***Submitted by Diana, who is a regular contributor to Crying Out Now
Forgive me Bill W. for I have sinned. It has been almost two years since I attended my last AA meeting. That meeting was at Blogher ’09 with three or four other attendees and was actually one of the highlights of that conference for me. (I wish that I could have attended in 2010 when there was a Serenity Suite and more “out” alkies.)
I feel as if I have to come clean here, I don’t attend AA meetings. I believe in AA and think that it is an amazing program. It is a source of strength and guidance for people who want to stop the madness, including both my parents (doesn’t that make me a “double” winner?). And to be very clear, I am not saying that it is never going to be a part of my life. It just isn’t now and hasn’t been for some time.
I don’t profess to have all (or any) of the answers. My recovery plan has worked for me, but I wouldn’t necessarily recommend it. I am actually very envious of those who have found relationships in AA and who have that fellowship that evaded me. I tried AA. I went to all sorts of meetings five years ago when I first got sober. It didn’t take, but sobriety did.
I didn’t feel the warm embrace that others talk about in AA. I felt “other than” in the one place where I was supposed to be connecting. Everyone was polite and nice, but I felt that social awkwardness that has followed me around my whole life and without a glass or three of wine to help me through it. I went to a number of different meetings at a number of venues and I liked some more than others. I almost felt like people didn’t think that I was a good (or bad) enough alcoholic to take me under their wing. I didn’t know how to connect. I was prepared to feel this way at a cocktail party, but not at meetings.
The well meaning, but overzealous AA members who encouraged me to get a sponsor further tainted my experience with Alcoholics Anonymous. They encouraged to the point of badgering. I wasn’t ready. I hadn’t met anyone who I felt comfortable asking or with whom I might entrust my sobriety. The people that I met just insisted that I didn’t have to marry my sponsor, just chose one. I understand the program and how it works, but the inflexibility that some members showed alienated me. I didn’t need to feel like I was doing AA wrong. I also didn’t get to speak enough in AA. I enjoyed speaker meetings, but I wished that there had been speaking meetings. I didn’t want to be the speaker; I just wanted more of an exchange. Some said that happened over coffee after meetings, but not for me.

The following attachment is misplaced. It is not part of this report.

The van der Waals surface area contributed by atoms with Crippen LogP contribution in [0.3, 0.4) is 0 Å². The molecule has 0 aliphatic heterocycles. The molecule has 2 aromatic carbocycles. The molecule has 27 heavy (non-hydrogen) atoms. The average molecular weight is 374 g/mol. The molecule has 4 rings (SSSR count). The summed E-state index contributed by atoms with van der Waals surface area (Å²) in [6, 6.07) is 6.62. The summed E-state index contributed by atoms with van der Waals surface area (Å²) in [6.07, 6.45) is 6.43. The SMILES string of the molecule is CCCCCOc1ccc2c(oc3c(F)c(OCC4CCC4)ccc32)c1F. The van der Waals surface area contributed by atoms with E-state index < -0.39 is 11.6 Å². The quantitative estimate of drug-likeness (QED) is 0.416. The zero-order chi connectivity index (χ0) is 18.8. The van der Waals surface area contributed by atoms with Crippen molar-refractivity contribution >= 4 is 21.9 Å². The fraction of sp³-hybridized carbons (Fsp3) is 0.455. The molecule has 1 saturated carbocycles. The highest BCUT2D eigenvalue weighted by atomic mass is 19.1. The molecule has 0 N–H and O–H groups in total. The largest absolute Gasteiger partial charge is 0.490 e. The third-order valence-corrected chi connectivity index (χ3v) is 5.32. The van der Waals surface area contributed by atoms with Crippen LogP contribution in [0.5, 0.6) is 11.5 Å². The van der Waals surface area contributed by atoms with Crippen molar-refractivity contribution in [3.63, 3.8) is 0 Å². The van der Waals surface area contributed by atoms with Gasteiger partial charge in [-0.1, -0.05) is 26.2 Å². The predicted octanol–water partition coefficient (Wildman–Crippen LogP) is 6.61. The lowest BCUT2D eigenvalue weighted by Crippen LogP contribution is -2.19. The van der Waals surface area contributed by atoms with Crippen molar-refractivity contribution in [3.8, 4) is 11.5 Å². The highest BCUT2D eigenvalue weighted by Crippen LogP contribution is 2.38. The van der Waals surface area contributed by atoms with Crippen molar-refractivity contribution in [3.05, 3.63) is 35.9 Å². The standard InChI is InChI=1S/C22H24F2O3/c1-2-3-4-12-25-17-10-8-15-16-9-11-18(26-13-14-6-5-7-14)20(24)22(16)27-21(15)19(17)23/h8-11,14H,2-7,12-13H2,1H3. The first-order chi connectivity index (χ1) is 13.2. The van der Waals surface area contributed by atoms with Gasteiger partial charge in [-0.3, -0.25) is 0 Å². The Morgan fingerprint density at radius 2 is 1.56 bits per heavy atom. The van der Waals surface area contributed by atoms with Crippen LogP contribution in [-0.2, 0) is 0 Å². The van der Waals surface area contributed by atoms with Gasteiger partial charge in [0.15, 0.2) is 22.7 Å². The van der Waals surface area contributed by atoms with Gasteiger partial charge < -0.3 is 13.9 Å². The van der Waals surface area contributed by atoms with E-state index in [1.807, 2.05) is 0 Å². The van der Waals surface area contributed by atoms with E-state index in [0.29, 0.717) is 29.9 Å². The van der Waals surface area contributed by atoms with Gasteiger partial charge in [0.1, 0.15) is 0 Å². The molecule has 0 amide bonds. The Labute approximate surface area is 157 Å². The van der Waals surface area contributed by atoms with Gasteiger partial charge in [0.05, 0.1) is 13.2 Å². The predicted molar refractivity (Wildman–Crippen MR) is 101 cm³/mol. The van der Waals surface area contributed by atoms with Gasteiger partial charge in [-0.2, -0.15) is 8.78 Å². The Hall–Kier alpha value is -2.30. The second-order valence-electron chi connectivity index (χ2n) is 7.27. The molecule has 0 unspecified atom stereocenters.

Some may say that I am a dry drunk. I don’t know what that means. Others say that I am white knuckling it. I am not. I read about recovery. I write about recovery. I see a therapist. I also attend group therapy with six other members, one of whom is also a recovering alcoholic. This venue offers the free exchange (I get to talk more) that AA doesn’t and allows me to work though my issues with a group of people who support me unconditionally. I don’t take my sobriety for granted ever. And if there comes a time that I feel that I need to head back to the rooms of AA, I will run, not walk, there. My program, such as it is, is just that; mine. It works for me. It makes sense to me. I don’t judge the journey or path of others. We each have our own way of getting where we are going.
The bottom line is that I have more peace in my life than I could have ever imagined, my marriage is stronger than I might have hoped and I haven’t taken a drink in more than five years, so I must be doing something right. Whatever the path, sobriety is not an easy road and any program that helps you stay sober is OK by me.